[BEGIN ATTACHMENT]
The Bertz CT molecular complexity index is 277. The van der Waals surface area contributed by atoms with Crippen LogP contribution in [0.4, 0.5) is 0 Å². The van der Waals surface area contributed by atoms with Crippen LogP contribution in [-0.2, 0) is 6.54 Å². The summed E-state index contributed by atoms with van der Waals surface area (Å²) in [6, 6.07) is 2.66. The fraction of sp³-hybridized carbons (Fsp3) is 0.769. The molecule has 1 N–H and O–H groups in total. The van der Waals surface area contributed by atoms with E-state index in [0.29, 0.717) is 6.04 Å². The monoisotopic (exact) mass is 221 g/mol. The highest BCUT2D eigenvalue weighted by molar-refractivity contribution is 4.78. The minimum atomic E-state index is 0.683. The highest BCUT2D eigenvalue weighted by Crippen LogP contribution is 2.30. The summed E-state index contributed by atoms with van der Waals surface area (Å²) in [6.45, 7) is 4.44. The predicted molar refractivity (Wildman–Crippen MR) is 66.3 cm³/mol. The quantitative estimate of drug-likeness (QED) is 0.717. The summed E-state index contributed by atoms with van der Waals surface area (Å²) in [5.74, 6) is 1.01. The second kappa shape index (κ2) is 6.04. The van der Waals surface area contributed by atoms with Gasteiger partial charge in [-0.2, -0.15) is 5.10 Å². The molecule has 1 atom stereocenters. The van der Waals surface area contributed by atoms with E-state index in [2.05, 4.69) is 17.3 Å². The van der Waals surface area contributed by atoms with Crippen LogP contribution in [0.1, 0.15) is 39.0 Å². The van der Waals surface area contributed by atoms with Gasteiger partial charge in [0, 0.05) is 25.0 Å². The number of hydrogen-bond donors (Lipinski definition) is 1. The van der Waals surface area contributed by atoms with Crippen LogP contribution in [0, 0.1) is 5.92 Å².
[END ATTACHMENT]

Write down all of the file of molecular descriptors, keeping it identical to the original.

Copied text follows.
The Bertz CT molecular complexity index is 277. The van der Waals surface area contributed by atoms with Crippen LogP contribution in [0.4, 0.5) is 0 Å². The van der Waals surface area contributed by atoms with Crippen LogP contribution in [-0.2, 0) is 6.54 Å². The summed E-state index contributed by atoms with van der Waals surface area (Å²) in [6, 6.07) is 2.66. The fraction of sp³-hybridized carbons (Fsp3) is 0.769. The molecule has 1 N–H and O–H groups in total. The van der Waals surface area contributed by atoms with E-state index in [0.29, 0.717) is 6.04 Å². The monoisotopic (exact) mass is 221 g/mol. The highest BCUT2D eigenvalue weighted by molar-refractivity contribution is 4.78. The minimum atomic E-state index is 0.683. The highest BCUT2D eigenvalue weighted by Crippen LogP contribution is 2.30. The summed E-state index contributed by atoms with van der Waals surface area (Å²) in [6.45, 7) is 4.44. The predicted molar refractivity (Wildman–Crippen MR) is 66.3 cm³/mol. The quantitative estimate of drug-likeness (QED) is 0.717. The summed E-state index contributed by atoms with van der Waals surface area (Å²) in [5.74, 6) is 1.01. The second kappa shape index (κ2) is 6.04. The van der Waals surface area contributed by atoms with Gasteiger partial charge in [-0.2, -0.15) is 5.10 Å². The molecule has 1 atom stereocenters. The van der Waals surface area contributed by atoms with E-state index in [2.05, 4.69) is 17.3 Å². The van der Waals surface area contributed by atoms with Crippen LogP contribution in [0.1, 0.15) is 39.0 Å². The van der Waals surface area contributed by atoms with Gasteiger partial charge in [0, 0.05) is 25.0 Å². The number of hydrogen-bond donors (Lipinski definition) is 1. The van der Waals surface area contributed by atoms with Crippen LogP contribution in [0, 0.1) is 5.92 Å².